If you are already clear about your intentions, contact the securities firm directly. You can enter into a contract with them and then place an order to buy shares (via a form, by phone, email or over the internet). You specify the name of the share, the number of shares and the limit price you are willing to accept for the purchase. Once you have purchased shares, you will receive a confirmation or confirmation of what shares you have purchased and for how much.

What types of shares do we know?

There are a plethora of classifications and characteristics of shares, depending on their legal form, market behaviour or form. Let’s take a look at some of them.

Growth and dividend shares

The division is primarily based on the security it brings to its holder. While dividend stocks are generally a guarantee of moderate growth. Any downturn (which can always occur) should not be as pronounced as that of growth stocks.

In contrast, growth stocks often represent “startups” among equity companies. That is, young, predatory companies that are expected to grow rapidly. If you get it right, you can appreciate your investment by tens of percent in one year. As a rule, however, you’ll have to wait a year to see such significant appreciation. And at the same time, if your guess doesn’t work out, the downside can be as significant as the upside.

It is recommended tohave both types of stocks in your portfolio to balance the risks a bit.

Owner or registered shares

Bearer or registered shares are a type of shares that are issued as a right to own shares held by a company. Shares can be traded on an exchange or over-the-counter. They are physically transferred between the buyer and seller directly, without the need for any market participant such as a broker or broker. It must be said, however, that this variant of shares was already banned by Czech law several years ago in order to make the ownership structure of joint stock companies more transparent.

Registered shares are already issued in the name of a particular natural or legal person. The joint stock company is subsequently obliged to list the shareholders who hold these shares.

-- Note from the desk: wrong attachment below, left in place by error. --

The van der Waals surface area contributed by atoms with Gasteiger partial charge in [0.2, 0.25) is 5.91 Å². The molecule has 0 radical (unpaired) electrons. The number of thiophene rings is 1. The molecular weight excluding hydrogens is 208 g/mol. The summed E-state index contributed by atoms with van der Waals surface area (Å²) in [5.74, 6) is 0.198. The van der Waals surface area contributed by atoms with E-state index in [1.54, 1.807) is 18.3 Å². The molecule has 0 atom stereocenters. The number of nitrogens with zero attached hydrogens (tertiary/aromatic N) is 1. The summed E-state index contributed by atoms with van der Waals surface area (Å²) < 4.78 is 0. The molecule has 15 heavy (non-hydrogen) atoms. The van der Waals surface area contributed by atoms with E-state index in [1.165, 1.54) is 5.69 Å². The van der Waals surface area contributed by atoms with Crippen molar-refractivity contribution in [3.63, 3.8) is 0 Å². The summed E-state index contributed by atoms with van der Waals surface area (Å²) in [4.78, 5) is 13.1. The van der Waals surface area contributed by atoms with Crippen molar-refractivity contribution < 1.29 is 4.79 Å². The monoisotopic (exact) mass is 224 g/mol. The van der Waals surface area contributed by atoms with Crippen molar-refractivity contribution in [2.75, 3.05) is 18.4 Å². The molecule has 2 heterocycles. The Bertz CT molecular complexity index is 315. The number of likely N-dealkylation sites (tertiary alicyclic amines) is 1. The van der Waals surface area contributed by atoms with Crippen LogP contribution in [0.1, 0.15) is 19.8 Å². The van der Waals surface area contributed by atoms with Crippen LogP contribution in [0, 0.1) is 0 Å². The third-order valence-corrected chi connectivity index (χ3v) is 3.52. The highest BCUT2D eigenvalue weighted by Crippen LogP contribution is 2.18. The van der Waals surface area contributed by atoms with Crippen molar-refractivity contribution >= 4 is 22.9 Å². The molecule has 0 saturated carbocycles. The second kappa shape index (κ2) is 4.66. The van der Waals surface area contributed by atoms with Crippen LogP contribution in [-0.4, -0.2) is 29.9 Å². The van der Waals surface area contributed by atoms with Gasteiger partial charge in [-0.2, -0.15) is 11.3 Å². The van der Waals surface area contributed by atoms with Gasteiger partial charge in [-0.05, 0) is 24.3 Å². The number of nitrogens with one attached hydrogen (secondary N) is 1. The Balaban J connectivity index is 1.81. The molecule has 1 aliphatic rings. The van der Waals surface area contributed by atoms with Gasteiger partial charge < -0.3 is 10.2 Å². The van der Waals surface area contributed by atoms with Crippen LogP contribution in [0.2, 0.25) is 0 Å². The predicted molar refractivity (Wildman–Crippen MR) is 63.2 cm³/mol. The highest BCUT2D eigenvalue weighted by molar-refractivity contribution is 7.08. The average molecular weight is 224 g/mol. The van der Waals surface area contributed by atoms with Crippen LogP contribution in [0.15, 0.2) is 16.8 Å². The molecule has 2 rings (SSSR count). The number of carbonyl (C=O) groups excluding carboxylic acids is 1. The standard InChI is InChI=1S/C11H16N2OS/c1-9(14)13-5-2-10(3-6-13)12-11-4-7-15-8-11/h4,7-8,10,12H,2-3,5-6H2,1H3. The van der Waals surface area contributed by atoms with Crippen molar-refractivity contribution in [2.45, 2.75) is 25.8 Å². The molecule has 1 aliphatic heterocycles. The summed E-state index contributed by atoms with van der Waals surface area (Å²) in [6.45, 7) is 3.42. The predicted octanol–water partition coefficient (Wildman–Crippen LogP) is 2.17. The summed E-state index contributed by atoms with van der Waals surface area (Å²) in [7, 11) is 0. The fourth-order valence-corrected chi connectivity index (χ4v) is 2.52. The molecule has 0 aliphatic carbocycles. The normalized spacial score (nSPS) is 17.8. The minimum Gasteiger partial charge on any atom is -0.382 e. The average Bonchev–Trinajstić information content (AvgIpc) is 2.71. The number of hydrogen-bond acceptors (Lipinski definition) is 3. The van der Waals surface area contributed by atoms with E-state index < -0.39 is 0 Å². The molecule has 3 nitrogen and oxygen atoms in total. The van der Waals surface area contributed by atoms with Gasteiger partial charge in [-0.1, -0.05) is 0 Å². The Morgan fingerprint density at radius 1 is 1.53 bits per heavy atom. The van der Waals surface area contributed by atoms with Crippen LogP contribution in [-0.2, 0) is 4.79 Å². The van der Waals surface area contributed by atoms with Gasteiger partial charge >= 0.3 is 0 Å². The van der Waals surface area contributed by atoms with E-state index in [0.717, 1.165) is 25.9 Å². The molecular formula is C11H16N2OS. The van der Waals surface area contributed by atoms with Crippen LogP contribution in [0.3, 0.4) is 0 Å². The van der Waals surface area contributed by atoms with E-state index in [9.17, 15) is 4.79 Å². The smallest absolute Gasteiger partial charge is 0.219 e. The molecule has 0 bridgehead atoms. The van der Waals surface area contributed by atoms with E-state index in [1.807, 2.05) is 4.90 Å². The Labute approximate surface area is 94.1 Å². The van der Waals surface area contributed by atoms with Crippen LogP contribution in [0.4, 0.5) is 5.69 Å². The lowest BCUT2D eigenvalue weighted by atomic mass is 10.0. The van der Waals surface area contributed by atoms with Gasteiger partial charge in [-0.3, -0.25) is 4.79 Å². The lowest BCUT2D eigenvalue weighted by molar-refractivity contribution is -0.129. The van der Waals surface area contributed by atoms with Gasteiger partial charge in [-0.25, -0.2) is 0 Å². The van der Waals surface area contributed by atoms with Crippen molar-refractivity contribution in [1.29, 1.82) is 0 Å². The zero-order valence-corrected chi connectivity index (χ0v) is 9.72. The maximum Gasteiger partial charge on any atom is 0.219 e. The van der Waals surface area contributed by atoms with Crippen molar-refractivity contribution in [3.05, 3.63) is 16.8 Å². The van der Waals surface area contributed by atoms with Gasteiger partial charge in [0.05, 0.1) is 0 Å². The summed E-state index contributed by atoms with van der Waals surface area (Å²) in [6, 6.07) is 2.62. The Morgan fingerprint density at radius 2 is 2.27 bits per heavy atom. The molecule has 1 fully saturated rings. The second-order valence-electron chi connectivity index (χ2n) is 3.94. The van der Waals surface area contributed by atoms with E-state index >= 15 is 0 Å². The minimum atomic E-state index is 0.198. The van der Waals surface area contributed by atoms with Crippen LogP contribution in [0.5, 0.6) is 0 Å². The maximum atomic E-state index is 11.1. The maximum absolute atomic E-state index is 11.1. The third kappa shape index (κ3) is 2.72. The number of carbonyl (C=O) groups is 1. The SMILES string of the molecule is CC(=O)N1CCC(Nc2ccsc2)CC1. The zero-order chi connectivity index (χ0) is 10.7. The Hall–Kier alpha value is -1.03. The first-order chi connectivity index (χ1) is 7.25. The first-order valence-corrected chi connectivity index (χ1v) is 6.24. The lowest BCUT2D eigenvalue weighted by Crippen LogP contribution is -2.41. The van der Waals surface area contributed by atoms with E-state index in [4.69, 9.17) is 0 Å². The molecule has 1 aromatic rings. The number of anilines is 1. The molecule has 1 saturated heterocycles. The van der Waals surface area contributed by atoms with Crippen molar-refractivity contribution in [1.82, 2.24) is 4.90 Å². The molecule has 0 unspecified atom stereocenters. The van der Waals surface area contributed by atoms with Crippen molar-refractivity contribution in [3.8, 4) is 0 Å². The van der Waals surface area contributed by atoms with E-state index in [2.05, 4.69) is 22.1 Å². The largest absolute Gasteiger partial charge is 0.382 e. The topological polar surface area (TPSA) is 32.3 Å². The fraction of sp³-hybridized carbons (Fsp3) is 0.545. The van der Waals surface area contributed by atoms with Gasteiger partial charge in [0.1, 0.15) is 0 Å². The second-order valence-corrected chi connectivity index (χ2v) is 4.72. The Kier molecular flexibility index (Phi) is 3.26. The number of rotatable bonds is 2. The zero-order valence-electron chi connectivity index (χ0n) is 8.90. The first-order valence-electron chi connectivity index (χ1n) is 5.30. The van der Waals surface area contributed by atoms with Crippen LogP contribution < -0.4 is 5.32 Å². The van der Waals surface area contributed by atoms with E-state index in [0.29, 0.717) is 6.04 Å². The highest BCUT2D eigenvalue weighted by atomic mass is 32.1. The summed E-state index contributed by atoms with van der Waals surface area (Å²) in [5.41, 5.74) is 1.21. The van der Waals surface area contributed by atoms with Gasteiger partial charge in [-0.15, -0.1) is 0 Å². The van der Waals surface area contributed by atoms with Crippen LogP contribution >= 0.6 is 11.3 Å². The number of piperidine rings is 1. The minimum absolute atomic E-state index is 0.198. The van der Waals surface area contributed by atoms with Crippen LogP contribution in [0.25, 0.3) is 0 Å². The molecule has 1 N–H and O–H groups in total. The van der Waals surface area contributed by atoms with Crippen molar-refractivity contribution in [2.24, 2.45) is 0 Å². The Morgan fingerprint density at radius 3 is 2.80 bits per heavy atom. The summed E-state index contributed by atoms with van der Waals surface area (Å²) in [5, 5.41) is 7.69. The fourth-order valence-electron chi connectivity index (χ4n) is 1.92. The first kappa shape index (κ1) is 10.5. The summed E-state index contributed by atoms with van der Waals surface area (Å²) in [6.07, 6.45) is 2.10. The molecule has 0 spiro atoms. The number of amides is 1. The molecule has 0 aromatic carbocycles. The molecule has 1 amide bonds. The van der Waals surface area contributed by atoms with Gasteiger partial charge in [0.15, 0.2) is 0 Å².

Listed and book-entry shares

Book-entry shares are shares that are listed on the stock exchange. These shares can be traded on the stock exchange and are usually available for public purchase and sale. In contrast, book-entry shares do not exist in physical form but only as a book entry with a central securities depository.

Ordinary and preference shares

Ordinary shares are the principal type of shares issued by a company. They are typically associated with the right to participate in the general meeting and the right to receive dividends. Preference shares may or may not be issued by the company. If it does so, they will take precedence over other (ordinary) shares. These shares are entitled to preferential dividends and also have a right of first access to any available capital when it is needed. Preference shares also have the right of first access to any settlement of the company’s assets in the event of its dissolution.

Tip: Employee shares are shares that are issued to employees as a form of employment benefit. However, it is not a special type or kind of stock that is any different from any other. A certain analogy, which can be applied not only in joint stock companies, is the little-known ESOP employee incentive plan, which we have discussed in our separate article.

Investments in Czech koruna or foreign currencies

Investing in “crown shares” has its advantages and disadvantages. The advantage is that you can focus only on the company as such and no longer care about the appreciation or depreciation of our currency. The disadvantage is that you are limited only to shares traded on the Prague Stock Exchange.

If you dare to invest in euro, dollar or other shares, you are exposed to so-called currency risk. In addition to the appreciation of the shares, you are also watching how the koruna is doing. A strong koruna will cut much of the profit when you sell shares in euros and then convert them into Czech currency. The solution may then be to keep the profit in the acquired currency if you have a use for it.

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Author of the article

JUDr. Ondřej Preuss, Ph.D.

Ondřej is the attorney who came up with the idea of providing legal services online. He's been earning his living through legal services for more than 10 years. He especially likes to help clients who may have given up hope in solving their legal issues at work, for example with real estate transfers or copyright licenses.

Education
  • Law, Ph.D, Pf UK in Prague
  • Law, L’université Nancy-II, Nancy
  • Law, Master’s degree (Mgr.), Pf UK in Prague
  • International Territorial Studies (Bc.), FSV UK in Prague